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Pakistani military personnel stand beside long-range ballistic Shaheen II missiles during the Pakistan Day military parade in Islamabad on March 23, 2015. Pakistan held its first national day military parade for seven years, a display of pageantry aimed at showing the country has the upper hand in the fight against the Taliban. Mobile phone networks in the capital were disabled to thwart potential bomb attacks, some roads were closed to the public and much of the city was under heavy guard for the event. AFP PHOTO/ Aamir QURESHI

Pakistan Defense Budget to be Raised by 6.2% For Fiscal Year 2021-22

Pakistan Defense Budget to be Raised by 6.2% For Fiscal Year 2021-22

Pakistan Defense

On June 11, 2021, the Government of Pakistan projected a defense budget of Rs 1370 billion (Rs 1.37 trillion) ($8.8 billion) for the fiscal year 2021-22. It is an increase of Rs 44 billion from the previous year’s budget, marking a 6.2 percent budget increase. The total outlay of the federal budget stands at Rs 8480 billion, out of which 16.1 percent is allocated to the nation’s defense services.  The Pakistan Defense received 7 percent of the total budget. Out of Rs 1370 billion, 47.55 percent went to Pakistan Army, which makes Rs 651.5 billion; 21.26 percent is allocated to Pakistan Air Force which makes Rs 291.2 billion; Pakistan Navy received 10.85 percent, which makes Rs 148.7 billion. The rest, 20.32 percent, is for inter-services organizations, making Rs 278.5 billion to the account.

Though the budget is already increased by Rs 44 billion, there are chances of armed forces overspending owing to security threats and defense postures according to contemporary security challenges. Last year, the government revised the defense budget from 1. 23 trillion to 1.33 trillion due to overspending. However, these figures and percentages don’t depict the actual amount of defense expenditures. The defense expenditures also include payment to retired military personnel, military acquisitions, and spending related to the nuclear program, which is neither fixed nor taken from the allocated defense budget. For instance, the amount proposed for paying to retire military service members is about Rs 360 billion; it is supposed to come from the civilian government’s budget.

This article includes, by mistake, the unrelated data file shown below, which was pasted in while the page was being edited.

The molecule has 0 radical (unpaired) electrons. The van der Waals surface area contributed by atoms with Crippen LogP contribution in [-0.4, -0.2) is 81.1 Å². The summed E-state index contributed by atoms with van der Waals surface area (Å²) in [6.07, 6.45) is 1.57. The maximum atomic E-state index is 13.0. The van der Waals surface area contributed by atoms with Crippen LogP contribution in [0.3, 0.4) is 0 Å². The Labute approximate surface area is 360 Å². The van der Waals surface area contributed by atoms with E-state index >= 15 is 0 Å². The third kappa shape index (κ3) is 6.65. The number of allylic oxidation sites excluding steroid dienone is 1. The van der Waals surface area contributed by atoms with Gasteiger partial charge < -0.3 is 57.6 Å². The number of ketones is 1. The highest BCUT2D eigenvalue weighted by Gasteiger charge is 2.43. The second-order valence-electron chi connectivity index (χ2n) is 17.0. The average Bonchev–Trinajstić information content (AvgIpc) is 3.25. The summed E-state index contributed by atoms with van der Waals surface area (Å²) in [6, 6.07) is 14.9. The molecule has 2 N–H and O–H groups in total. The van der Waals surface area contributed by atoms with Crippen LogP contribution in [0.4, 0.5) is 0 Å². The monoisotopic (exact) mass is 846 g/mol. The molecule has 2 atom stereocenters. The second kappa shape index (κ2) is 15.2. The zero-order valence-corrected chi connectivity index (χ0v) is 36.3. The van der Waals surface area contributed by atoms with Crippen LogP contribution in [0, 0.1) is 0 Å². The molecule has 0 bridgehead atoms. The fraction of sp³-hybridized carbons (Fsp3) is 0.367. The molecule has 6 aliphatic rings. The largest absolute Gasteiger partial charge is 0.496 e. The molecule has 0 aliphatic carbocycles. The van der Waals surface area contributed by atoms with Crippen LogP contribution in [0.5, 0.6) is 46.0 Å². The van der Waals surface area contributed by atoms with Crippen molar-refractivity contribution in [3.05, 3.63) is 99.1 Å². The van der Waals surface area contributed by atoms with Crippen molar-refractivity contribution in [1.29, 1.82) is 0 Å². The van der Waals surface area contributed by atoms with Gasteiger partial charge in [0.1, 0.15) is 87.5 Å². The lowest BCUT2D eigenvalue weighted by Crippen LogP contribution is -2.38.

There has always been a lot of debate, in Parliament and among the public, regarding the defense budget. With so much going on with internal and external security and defense situations, the Government of Pakistan has deemed it appropriate to strengthen the defense status. On the inside, with the rising extremism, militancy, and prospects for the resurgence of Tehreek-i-Taliban Pakistan (TTP), the internal security situation of Pakistan is not encouraging. Instead, it is multiplying the challenges. On the outside, the security situation of Afghanistan after the complete drawdown of US and NATO troops increases the fear of violence and conflicts across the border that can potentially transact it into Pakistan.

Moreover, compared to Pakistan’s arch-rival India, Pakistan spends a lining of what its opponent spends. Pakistan’s defense budget is 5.5 times less than the Indian defense budget, with a gap of almost $40 billion this year. But still, within Pakistan, the defense maintained its importance. Furthermore, the Chief of the Army Staff (COAS) has indicated the indigenization of defense production. This step would curb foreign spending and increase the head for civil works and physical assets. Also, Pakistan’s Army campaigns and armed forces’ welfare organizations like Army Welfare Trust and Fauji Foundation have contributed much to the civilian cause, without demanding funds and grants from civilian or otherwise budget.


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